This means that Scream 4 occupies a strange place as a piece of critical work. A surface read suggests a fair bit of cultural anxiety concerning social media and an always-online culture that’s hungry for fame but this is where that auteurial character I mentioned at the top becomes critical. Because this is the same team that created the three previous Scream movies and, as a cohesive team, they recognized the ground they’d already tread and used this new focus on the online subject to circle back around and interrogate the final girl from a new direction asking, “why would somebody want to be a final girl?”
This film is set ten years after Scream 3 and a full 25 years since the first Scream. Sidney and Gail are now middle aged and have lived the sorts of complete lives that final girls are usually denied. Gail’s married. Sidney has her own book out. Everybody has moved on. Except that Ghostface begins stalking Sidney’s young cousin and murdering a new batch of media-aware teenagers. What we get is possibly the most meta-fictional film in the series yet. As with Scream 2, the opening kill helps establish this well as the first kill is shown to be a fake-out, the opening sequence to Stab 6. The scene cuts to Chloe and Rachel (in a delightful pair of cameos by Kristen Bell and Anna Paquin) debating the merits of the movie which Rachel derides, saying, “It’s been done to death. The whole self-aware, post- modern meta-shit is over. Stick a fork in 1996 already.” As Rachel sits down on the couch, Chloe stabs her in the gut, snarling that she never shuts up. It’s the opening to Stab 7, which is being watched by the actual first victims of Scream 4. The film-criticism aspect of Scream 4 is, on the surface, a little perfunctory. It’s not happy about the remakes that filled the Hollywood horror scene during the first decade of the 2000s. Sidney eventually nails this to a wall when she says, “don’t fuck with the original,” in the final stand-off with the latest Ghostface. However there is a far more interesting critical thread in Scream 4 in its treatment of the final girl. Because this latest iteration of Ghostface wants to be the final girl.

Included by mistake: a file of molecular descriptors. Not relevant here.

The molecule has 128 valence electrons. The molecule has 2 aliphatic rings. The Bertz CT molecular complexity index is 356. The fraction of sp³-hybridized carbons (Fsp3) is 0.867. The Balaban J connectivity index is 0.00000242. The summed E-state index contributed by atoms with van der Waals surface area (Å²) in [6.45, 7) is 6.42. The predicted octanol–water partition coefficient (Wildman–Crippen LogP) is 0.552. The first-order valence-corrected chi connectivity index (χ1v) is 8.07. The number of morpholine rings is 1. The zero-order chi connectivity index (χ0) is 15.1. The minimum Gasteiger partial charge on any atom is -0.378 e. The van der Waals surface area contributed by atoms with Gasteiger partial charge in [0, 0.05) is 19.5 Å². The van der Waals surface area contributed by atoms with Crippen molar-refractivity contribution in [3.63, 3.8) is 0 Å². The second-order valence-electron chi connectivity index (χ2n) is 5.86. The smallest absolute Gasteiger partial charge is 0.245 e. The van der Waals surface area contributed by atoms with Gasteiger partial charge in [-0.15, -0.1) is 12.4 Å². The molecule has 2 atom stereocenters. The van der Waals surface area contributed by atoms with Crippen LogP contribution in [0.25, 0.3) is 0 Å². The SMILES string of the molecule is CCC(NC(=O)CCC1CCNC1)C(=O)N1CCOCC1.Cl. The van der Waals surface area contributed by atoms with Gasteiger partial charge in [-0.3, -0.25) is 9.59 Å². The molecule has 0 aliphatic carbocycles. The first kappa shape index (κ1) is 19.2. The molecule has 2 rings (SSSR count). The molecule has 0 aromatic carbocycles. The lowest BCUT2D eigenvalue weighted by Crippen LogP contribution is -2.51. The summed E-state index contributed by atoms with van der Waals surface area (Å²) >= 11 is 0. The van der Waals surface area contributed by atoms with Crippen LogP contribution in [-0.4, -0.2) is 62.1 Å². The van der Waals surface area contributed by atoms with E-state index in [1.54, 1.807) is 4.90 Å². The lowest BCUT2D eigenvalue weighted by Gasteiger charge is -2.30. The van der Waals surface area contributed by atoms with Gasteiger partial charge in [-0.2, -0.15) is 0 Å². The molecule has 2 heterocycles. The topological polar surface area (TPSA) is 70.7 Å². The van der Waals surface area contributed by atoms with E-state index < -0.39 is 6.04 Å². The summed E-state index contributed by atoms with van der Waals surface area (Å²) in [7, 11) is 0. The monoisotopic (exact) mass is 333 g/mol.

Since we are reading the Scream series largely as a reification of Clover’s work let’s return again to the description Clover provides of the final girl in full:
Scream 4 looks at this and says, “why in the world would anybody want to be this badly enough to kill for it?” And this is a fascinating question. But I think it deserves a moment to step back from it and look at how this target of satire varies from what’s come before in the Scream series. Scream films always previously targeted an institution: the horror film, the audience, the studio. This time though the target isn’t an institution. The new Ghostface isn’t a stand-in for Twitter. Rather the film is interrogating a form of individual subjectivity. It is almost as if Hollywood still wasn’t ready to look at itself in the mirror, nor even at the audience it created. Instead it had to look at this one person and ask, why is she like this?